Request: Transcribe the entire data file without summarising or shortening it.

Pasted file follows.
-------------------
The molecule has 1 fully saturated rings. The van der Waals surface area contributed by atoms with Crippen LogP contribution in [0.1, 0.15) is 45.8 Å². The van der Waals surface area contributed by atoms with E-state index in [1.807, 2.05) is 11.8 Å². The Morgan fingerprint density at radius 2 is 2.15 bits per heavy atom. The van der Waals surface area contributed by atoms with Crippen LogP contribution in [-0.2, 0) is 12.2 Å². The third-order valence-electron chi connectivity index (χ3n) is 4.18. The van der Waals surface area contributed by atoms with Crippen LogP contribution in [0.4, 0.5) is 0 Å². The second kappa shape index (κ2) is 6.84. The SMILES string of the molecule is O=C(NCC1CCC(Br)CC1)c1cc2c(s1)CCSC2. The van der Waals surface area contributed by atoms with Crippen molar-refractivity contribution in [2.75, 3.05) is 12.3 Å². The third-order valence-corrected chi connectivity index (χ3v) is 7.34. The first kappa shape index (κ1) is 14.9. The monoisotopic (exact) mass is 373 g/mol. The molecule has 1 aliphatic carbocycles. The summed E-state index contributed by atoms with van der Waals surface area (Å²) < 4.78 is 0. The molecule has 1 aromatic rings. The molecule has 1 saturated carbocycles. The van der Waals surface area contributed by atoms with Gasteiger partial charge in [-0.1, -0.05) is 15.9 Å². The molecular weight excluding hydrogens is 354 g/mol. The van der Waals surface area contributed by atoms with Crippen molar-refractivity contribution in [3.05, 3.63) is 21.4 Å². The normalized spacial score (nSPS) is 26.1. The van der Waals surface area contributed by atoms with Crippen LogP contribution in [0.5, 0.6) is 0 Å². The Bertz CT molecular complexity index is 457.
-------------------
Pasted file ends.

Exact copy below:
The molecule has 1 fully saturated rings. The van der Waals surface area contributed by atoms with Crippen LogP contribution in [0.1, 0.15) is 45.8 Å². The van der Waals surface area contributed by atoms with E-state index in [1.807, 2.05) is 11.8 Å². The Morgan fingerprint density at radius 2 is 2.15 bits per heavy atom. The van der Waals surface area contributed by atoms with Crippen LogP contribution in [-0.2, 0) is 12.2 Å². The third-order valence-electron chi connectivity index (χ3n) is 4.18. The van der Waals surface area contributed by atoms with Crippen LogP contribution in [0.4, 0.5) is 0 Å². The second kappa shape index (κ2) is 6.84. The SMILES string of the molecule is O=C(NCC1CCC(Br)CC1)c1cc2c(s1)CCSC2. The van der Waals surface area contributed by atoms with Crippen molar-refractivity contribution in [2.75, 3.05) is 12.3 Å². The third-order valence-corrected chi connectivity index (χ3v) is 7.34. The first kappa shape index (κ1) is 14.9. The monoisotopic (exact) mass is 373 g/mol. The molecule has 1 aliphatic carbocycles. The summed E-state index contributed by atoms with van der Waals surface area (Å²) < 4.78 is 0. The molecule has 1 aromatic rings. The molecule has 1 saturated carbocycles. The van der Waals surface area contributed by atoms with Gasteiger partial charge in [-0.1, -0.05) is 15.9 Å². The molecular weight excluding hydrogens is 354 g/mol. The van der Waals surface area contributed by atoms with Crippen molar-refractivity contribution in [3.05, 3.63) is 21.4 Å². The normalized spacial score (nSPS) is 26.1. The van der Waals surface area contributed by atoms with Crippen LogP contribution in [0.5, 0.6) is 0 Å². The Bertz CT molecular complexity index is 457.